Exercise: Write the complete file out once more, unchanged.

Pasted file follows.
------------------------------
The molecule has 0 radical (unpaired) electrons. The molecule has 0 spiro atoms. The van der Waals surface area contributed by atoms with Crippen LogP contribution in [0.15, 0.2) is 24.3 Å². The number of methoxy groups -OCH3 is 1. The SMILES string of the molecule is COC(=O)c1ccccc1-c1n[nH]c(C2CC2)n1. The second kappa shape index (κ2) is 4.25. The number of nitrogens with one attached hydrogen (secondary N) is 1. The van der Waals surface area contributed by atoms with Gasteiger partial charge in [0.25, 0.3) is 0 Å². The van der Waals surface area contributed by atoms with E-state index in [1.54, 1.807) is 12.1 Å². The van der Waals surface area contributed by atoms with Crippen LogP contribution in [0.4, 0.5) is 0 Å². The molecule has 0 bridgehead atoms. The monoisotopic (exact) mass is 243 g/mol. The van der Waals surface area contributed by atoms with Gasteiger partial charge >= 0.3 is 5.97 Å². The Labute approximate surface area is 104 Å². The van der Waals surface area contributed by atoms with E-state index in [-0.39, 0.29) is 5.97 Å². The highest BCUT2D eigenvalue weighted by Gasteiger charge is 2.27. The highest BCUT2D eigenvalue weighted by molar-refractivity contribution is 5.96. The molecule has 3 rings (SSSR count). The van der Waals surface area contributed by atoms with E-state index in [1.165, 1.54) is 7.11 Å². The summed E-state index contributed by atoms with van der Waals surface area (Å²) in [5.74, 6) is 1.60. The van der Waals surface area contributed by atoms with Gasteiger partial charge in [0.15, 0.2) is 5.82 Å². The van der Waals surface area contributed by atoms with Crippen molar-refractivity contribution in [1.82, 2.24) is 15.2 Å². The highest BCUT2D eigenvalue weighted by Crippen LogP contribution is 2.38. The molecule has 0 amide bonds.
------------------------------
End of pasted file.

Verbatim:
The molecule has 0 radical (unpaired) electrons. The molecule has 0 spiro atoms. The van der Waals surface area contributed by atoms with Crippen LogP contribution in [0.15, 0.2) is 24.3 Å². The number of methoxy groups -OCH3 is 1. The SMILES string of the molecule is COC(=O)c1ccccc1-c1n[nH]c(C2CC2)n1. The second kappa shape index (κ2) is 4.25. The number of nitrogens with one attached hydrogen (secondary N) is 1. The van der Waals surface area contributed by atoms with Gasteiger partial charge in [0.25, 0.3) is 0 Å². The van der Waals surface area contributed by atoms with E-state index in [1.54, 1.807) is 12.1 Å². The van der Waals surface area contributed by atoms with Crippen LogP contribution in [0.4, 0.5) is 0 Å². The molecule has 0 bridgehead atoms. The monoisotopic (exact) mass is 243 g/mol. The van der Waals surface area contributed by atoms with Gasteiger partial charge >= 0.3 is 5.97 Å². The Labute approximate surface area is 104 Å². The van der Waals surface area contributed by atoms with E-state index in [-0.39, 0.29) is 5.97 Å². The highest BCUT2D eigenvalue weighted by Gasteiger charge is 2.27. The highest BCUT2D eigenvalue weighted by molar-refractivity contribution is 5.96. The molecule has 3 rings (SSSR count). The van der Waals surface area contributed by atoms with E-state index in [1.165, 1.54) is 7.11 Å². The summed E-state index contributed by atoms with van der Waals surface area (Å²) in [5.74, 6) is 1.60. The van der Waals surface area contributed by atoms with Gasteiger partial charge in [0.15, 0.2) is 5.82 Å². The van der Waals surface area contributed by atoms with Crippen molar-refractivity contribution in [1.82, 2.24) is 15.2 Å². The highest BCUT2D eigenvalue weighted by Crippen LogP contribution is 2.38. The molecule has 0 amide bonds.